The batteries market looks in good health, putting on 6% by volume to reach 476 million cells in the UK in the past year to June 23.
However, value growth is nowhere near as strong, rising only 2%. Much of this is due to the increase in offer activity ­ particularly from the two leading brands, Duracell and Energizer, and the largest size sector, the AA. Promotions offering 4 + 4 free have increased volume share ­ but have lost out in value terms as the average price paid per battery has dropped.
Given these worrying indications, are price and promotions still a big deal for manufacturers? And how long can these giveaway offers go on?
Paul Hunt, sales and marketing manager at Rayovac, wants a change in attitudes. "There are only so many batteries people need. Why take them out of the market by giving them free goods? The industry can only sustain this level of promotional activity for so long." Energizer's marketing manager, Paul Harvey, agrees. "Many retailers continue to pursue a policy of aggressive price promotions, but swamping the market with bogof-style promotions will do nothing to help the category in the longer term." Both manufacturers are considering a different approach. "We feel it is vital to develop promotions that add value to our range, rather than just cannibalise the market," says Harvey.
Meanwhile, Rayovac is looking to multipack offers and resealable tubs. Some manufacturers such as Pifco are also planning trade promotions, including free-standing display units.
Paul Fildes, senior key account manager at Varta, has a different take on the subject. "Promotions are more of an issue for the retailers as they seek more Every Day Low Pricing or high:low branded products to feature in their stores," he says. "Batteries have been a high margin earner for the trade, so they have been able to feature them in their pricing strategies while retaining a reasonably acceptable margin level."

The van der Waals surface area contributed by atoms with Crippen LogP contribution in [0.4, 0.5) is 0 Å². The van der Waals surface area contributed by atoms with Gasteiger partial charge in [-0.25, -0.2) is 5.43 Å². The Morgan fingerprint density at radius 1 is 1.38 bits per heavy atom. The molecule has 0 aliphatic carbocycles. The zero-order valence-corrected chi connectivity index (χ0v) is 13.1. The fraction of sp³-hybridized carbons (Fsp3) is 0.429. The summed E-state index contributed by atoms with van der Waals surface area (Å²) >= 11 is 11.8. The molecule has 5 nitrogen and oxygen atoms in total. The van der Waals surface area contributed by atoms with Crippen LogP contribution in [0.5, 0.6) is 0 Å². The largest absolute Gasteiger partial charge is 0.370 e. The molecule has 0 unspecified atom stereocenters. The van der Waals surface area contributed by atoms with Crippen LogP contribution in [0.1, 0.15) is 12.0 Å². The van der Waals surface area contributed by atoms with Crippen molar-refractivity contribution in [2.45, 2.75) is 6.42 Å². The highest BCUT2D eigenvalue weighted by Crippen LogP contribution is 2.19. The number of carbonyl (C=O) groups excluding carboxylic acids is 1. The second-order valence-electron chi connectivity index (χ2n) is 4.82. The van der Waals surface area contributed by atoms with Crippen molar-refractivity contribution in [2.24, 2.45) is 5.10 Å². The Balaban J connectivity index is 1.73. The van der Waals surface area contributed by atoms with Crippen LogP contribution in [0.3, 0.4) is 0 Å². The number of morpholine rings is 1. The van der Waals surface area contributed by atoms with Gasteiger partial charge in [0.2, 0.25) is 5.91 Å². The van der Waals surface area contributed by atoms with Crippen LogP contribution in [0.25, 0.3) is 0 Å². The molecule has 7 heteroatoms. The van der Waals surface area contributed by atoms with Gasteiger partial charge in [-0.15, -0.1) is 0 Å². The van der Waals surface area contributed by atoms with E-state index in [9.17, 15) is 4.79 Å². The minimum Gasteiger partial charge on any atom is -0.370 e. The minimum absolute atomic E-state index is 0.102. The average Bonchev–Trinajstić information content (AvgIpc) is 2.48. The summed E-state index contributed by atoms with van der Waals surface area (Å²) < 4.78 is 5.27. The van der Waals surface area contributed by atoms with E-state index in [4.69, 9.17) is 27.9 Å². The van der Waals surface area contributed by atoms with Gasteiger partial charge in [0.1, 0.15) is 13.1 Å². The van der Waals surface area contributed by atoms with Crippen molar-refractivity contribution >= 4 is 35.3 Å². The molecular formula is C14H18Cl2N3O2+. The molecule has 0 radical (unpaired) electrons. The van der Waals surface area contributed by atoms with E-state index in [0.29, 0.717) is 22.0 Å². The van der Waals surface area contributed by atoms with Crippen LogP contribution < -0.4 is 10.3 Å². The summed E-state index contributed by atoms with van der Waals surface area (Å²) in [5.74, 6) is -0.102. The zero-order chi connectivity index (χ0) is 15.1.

Tim Clark of Panasonic agrees. "It's a very competitive market and every manufacturer tries to offer consumers value for money. Obviously, retailers are ready participants in these promotions!" Spar's grocery trading director, Mark Keeley, confirms this. "We have to offer value for money," he says. "For the leading-edge consumer in particular, it's a branded market." However, heavy promotional activity results in what is known as "larder filling", as customers stock up with special offers. Fildes adds: "Couple this with the longer service life of alkaline batteries and the time between purchases increases."
In terms of trade structure, the market is fragmented. About 40% of share comes through multiple grocers, with Tesco the leading grocery account. However, Asda and Morrisons are gaining on Tesco while Safeway has made gains in volume at the expense of value, because of deals.
The rest of the market is spread through a number of non-food sectors, with DIY/hardware stores showing gains and general chains such as Woolworths losing a little ground on last year. Many independent stores and secondary retail outlets ­ far less likely to sell high-value multipacks than the multiple grocers ­ have been hit by their limited capacity to take up the big brands' promotional offers on smaller packs.
"A lot missed the big AA 4 + 4 promotions last Christmas because the minimum order was a quarter pallet, which many independents didn't have the space for," says Hunt. Even those who were able to participate sometimes found that the depth and level of the promotions meant they were selling Christmas offers in May.
Research shows that 75% of battery buyers don't plan to buy batteries when entering a store and, Hunt adds, 40% of those who do make it to the display fail purchase through confusion over types and sizes.
Hunt says that, in the end, it could be better merchandising and instore education that will really drive growth.